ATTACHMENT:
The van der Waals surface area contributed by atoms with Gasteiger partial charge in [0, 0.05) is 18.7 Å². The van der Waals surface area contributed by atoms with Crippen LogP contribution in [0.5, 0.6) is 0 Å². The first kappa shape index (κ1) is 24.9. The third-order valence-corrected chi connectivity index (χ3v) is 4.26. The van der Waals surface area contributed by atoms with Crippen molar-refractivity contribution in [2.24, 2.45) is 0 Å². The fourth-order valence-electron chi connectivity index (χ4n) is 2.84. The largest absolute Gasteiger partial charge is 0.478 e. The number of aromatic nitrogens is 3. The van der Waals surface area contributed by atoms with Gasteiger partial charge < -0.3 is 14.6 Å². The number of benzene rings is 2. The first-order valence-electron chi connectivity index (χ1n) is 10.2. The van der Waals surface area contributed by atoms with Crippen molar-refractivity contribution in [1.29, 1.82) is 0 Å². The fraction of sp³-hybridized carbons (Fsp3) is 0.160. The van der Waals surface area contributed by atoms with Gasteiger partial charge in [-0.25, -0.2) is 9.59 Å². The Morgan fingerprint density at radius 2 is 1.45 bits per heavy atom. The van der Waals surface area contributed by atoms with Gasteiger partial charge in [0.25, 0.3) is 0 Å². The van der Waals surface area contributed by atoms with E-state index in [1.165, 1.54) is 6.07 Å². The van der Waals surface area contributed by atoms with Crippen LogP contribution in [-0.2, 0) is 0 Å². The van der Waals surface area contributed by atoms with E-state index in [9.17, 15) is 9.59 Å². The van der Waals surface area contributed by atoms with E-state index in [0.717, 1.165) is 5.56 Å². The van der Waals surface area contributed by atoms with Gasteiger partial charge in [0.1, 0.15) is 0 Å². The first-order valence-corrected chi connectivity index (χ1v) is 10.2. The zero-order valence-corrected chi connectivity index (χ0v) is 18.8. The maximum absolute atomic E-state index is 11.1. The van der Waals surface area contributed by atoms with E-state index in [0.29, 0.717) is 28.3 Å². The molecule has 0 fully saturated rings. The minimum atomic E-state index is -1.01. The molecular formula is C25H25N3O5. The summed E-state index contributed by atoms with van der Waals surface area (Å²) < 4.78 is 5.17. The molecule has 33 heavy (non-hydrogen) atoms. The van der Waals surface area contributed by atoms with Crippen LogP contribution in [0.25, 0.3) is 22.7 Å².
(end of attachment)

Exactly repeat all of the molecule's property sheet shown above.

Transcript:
The van der Waals surface area contributed by atoms with Gasteiger partial charge in [0, 0.05) is 18.7 Å². The van der Waals surface area contributed by atoms with Crippen LogP contribution in [0.5, 0.6) is 0 Å². The first kappa shape index (κ1) is 24.9. The third-order valence-corrected chi connectivity index (χ3v) is 4.26. The van der Waals surface area contributed by atoms with Crippen molar-refractivity contribution in [2.24, 2.45) is 0 Å². The fourth-order valence-electron chi connectivity index (χ4n) is 2.84. The largest absolute Gasteiger partial charge is 0.478 e. The number of aromatic nitrogens is 3. The van der Waals surface area contributed by atoms with Gasteiger partial charge < -0.3 is 14.6 Å². The number of benzene rings is 2. The first-order valence-electron chi connectivity index (χ1n) is 10.2. The van der Waals surface area contributed by atoms with Crippen molar-refractivity contribution in [1.29, 1.82) is 0 Å². The fraction of sp³-hybridized carbons (Fsp3) is 0.160. The van der Waals surface area contributed by atoms with Gasteiger partial charge in [-0.25, -0.2) is 9.59 Å². The Morgan fingerprint density at radius 2 is 1.45 bits per heavy atom. The van der Waals surface area contributed by atoms with Gasteiger partial charge in [0.25, 0.3) is 0 Å². The van der Waals surface area contributed by atoms with E-state index in [1.165, 1.54) is 6.07 Å². The van der Waals surface area contributed by atoms with Crippen LogP contribution in [-0.2, 0) is 0 Å². The van der Waals surface area contributed by atoms with E-state index in [9.17, 15) is 9.59 Å². The van der Waals surface area contributed by atoms with E-state index in [0.717, 1.165) is 5.56 Å². The van der Waals surface area contributed by atoms with Gasteiger partial charge in [0.1, 0.15) is 0 Å². The first-order valence-corrected chi connectivity index (χ1v) is 10.2. The zero-order valence-corrected chi connectivity index (χ0v) is 18.8. The maximum absolute atomic E-state index is 11.1. The van der Waals surface area contributed by atoms with E-state index in [0.29, 0.717) is 28.3 Å². The molecule has 0 fully saturated rings. The minimum atomic E-state index is -1.01. The molecular formula is C25H25N3O5. The summed E-state index contributed by atoms with van der Waals surface area (Å²) < 4.78 is 5.17. The molecule has 33 heavy (non-hydrogen) atoms. The van der Waals surface area contributed by atoms with Crippen LogP contribution in [0.25, 0.3) is 22.7 Å².